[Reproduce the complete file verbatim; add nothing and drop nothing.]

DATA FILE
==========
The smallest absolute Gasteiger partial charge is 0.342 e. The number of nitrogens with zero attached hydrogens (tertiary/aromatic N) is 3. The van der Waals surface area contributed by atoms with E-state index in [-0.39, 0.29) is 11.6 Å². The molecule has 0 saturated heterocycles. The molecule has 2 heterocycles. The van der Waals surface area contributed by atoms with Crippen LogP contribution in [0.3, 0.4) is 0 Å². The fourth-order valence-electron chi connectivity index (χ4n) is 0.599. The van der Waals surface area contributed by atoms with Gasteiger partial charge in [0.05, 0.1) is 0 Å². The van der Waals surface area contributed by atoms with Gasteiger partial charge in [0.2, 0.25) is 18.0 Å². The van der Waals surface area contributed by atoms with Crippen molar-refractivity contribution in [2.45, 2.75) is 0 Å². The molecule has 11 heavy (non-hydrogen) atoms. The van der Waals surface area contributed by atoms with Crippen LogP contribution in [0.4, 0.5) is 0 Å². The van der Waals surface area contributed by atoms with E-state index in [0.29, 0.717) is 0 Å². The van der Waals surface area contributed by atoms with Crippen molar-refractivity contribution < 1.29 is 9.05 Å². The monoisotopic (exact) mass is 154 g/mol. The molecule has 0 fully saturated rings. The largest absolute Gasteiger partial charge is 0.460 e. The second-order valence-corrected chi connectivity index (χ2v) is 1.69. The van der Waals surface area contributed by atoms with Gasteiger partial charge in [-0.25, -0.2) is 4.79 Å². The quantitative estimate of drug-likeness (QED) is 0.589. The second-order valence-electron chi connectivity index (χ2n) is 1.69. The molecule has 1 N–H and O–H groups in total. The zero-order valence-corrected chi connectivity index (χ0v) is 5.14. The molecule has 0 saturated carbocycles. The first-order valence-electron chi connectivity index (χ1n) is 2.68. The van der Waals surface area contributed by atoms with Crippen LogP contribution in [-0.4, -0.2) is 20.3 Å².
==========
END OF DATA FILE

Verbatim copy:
The smallest absolute Gasteiger partial charge is 0.342 e. The number of nitrogens with zero attached hydrogens (tertiary/aromatic N) is 3. The van der Waals surface area contributed by atoms with E-state index in [-0.39, 0.29) is 11.6 Å². The molecule has 0 saturated heterocycles. The molecule has 2 heterocycles. The van der Waals surface area contributed by atoms with Crippen LogP contribution in [0.3, 0.4) is 0 Å². The fourth-order valence-electron chi connectivity index (χ4n) is 0.599. The van der Waals surface area contributed by atoms with Gasteiger partial charge in [0.05, 0.1) is 0 Å². The van der Waals surface area contributed by atoms with Gasteiger partial charge in [0.2, 0.25) is 18.0 Å². The van der Waals surface area contributed by atoms with Crippen molar-refractivity contribution in [2.45, 2.75) is 0 Å². The molecule has 11 heavy (non-hydrogen) atoms. The van der Waals surface area contributed by atoms with Crippen LogP contribution in [0.4, 0.5) is 0 Å². The van der Waals surface area contributed by atoms with E-state index in [0.29, 0.717) is 0 Å². The van der Waals surface area contributed by atoms with Crippen molar-refractivity contribution < 1.29 is 9.05 Å². The monoisotopic (exact) mass is 154 g/mol. The molecule has 0 fully saturated rings. The largest absolute Gasteiger partial charge is 0.460 e. The second-order valence-corrected chi connectivity index (χ2v) is 1.69. The van der Waals surface area contributed by atoms with Gasteiger partial charge in [-0.25, -0.2) is 4.79 Å². The quantitative estimate of drug-likeness (QED) is 0.589. The second-order valence-electron chi connectivity index (χ2n) is 1.69. The molecule has 1 N–H and O–H groups in total. The zero-order valence-corrected chi connectivity index (χ0v) is 5.14. The molecule has 0 saturated carbocycles. The first-order valence-electron chi connectivity index (χ1n) is 2.68. The van der Waals surface area contributed by atoms with Crippen LogP contribution in [-0.4, -0.2) is 20.3 Å².